The video press briefing was started by Mr. Rice of the Communication Department with the briefing accepting video questions by means of WebEx. Journalists were permitted to pose any question progressively. The IMF’s briefing was to update the world on new steps that the Fund has been taking including throughout the late spring to enable their membership to address the COVID-19 emergency.
The institution has moved with extraordinary speed giving crisis financing to about 75 nations as at now, with an aggregate of more than 30 billion dollars up to this point. This incorporates help to 47 low-income nations adding up to more than 10 billion to those low-income nations.
This crisis financing from the IMF comes without conventional restriction, and the Fund’s financing is being utilized to help government spending, especially with an emphasis on health sector and obviously with the attention on assisting with moderating the pandemic.
The IMF has given debt relief to every one of the 29 of the least fortunate member nations who were qualified under the Catastrophe Containment and Relief Trust (CCRT). And that is adding up to more than 250 million now.
Their total loaning commitments in all cases remain at around 270 billion dollars with around 33% of that affirmed since the end of March 2020, just in the last 6 months or so. The institution has an extra 730 billion dollars in loaning limit that they could put to utilize conceivably at the service of membership. That takes them to that trillion dollar number.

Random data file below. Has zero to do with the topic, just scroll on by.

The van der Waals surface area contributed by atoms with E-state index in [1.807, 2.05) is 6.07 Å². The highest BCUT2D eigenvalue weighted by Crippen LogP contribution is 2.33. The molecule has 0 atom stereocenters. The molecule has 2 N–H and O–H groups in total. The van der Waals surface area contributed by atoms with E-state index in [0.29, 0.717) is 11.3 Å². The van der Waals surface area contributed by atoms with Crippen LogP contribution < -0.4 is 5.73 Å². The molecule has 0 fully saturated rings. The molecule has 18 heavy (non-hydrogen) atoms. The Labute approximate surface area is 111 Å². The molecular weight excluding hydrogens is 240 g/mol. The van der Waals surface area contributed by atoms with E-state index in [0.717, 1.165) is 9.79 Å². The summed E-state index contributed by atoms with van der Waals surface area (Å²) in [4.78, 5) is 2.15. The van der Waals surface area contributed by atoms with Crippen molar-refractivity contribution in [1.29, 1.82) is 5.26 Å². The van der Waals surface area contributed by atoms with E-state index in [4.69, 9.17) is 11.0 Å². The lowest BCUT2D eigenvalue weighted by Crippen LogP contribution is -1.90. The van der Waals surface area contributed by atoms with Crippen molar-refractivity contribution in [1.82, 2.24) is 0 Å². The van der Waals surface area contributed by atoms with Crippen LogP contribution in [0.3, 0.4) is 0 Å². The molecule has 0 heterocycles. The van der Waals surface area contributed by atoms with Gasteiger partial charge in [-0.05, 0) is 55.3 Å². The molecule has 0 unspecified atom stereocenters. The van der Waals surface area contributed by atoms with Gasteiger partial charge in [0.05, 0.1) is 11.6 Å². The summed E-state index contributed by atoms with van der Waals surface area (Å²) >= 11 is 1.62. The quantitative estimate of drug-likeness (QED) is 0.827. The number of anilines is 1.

Speaking about IMF’s Lending Tracker, the press briefing itemized the IMF activities and loaning under their crisis financing to assist nations with alleviating the emergency.
An expansion to that Lending Tracker over the late spring has been that they presently include responsibilities made by governments with regards to crisis financing from the IMF, to fight corruption and guarantee good governance as far as the crisis financing provided by the IMF.
In the Press Briefing, the monetary fund outfit, also revealed that, the Annual Meetings of the IMF and the World Bank are coming up quick. They will be held essentially this year, as had been recently declared, and that will be from October 12 to 18, 2020.
It is expected that Kristalina Georgieva, Managing Director of the International Monetary Fund will be speaking on September 16 and 17, 2020 at an event hosted by the companions of Europe where she will take an interest in the gathering of the G20 Finance and Health Ministers, and obviously, that meeting will centred around the global pandemic.
The IMF talked lengthily on numerous issues including issues surrounding Lebanon, Ukraine, Angola, Ecuador, Argentina, Congo, India, where the starter GDP estimate for the 2020 second quarter execution in India came in more fragile than anticipated at around minus 23.9 percent, that is year on year, reflecting, obviously, the serious effect of the pandemic and the resulting lockdowns.
The contraction in economic activity reflected broad-based weaknesses in industries on services with construction, manufacturing, hotels, and transportation, sectors suffering the most.
In IMF’s last WEO update, that’s the World Economic Outlook, the IMF projected growth in India at minus 4.5 percent and 6 percent, respectively, for FY 20-21 and FY 21-22. And near-term growth outlook continues to be clouded by the global and domestic slowdown and uncertainties from the pandemic with significant downside risks.
Also, Belarus approached the Fund with a request to discuss possible emergency assistance, but no agreement was reached, and IMF is yet to find a way to bridge significant differences about the appropriate response to the present challenges.
The Rapid Financing Instrument, which is IMF’s emergency — one of their emergency financing mechanisms, does not carry hard conditionalities.
More of the briefing can be found at: IMF.org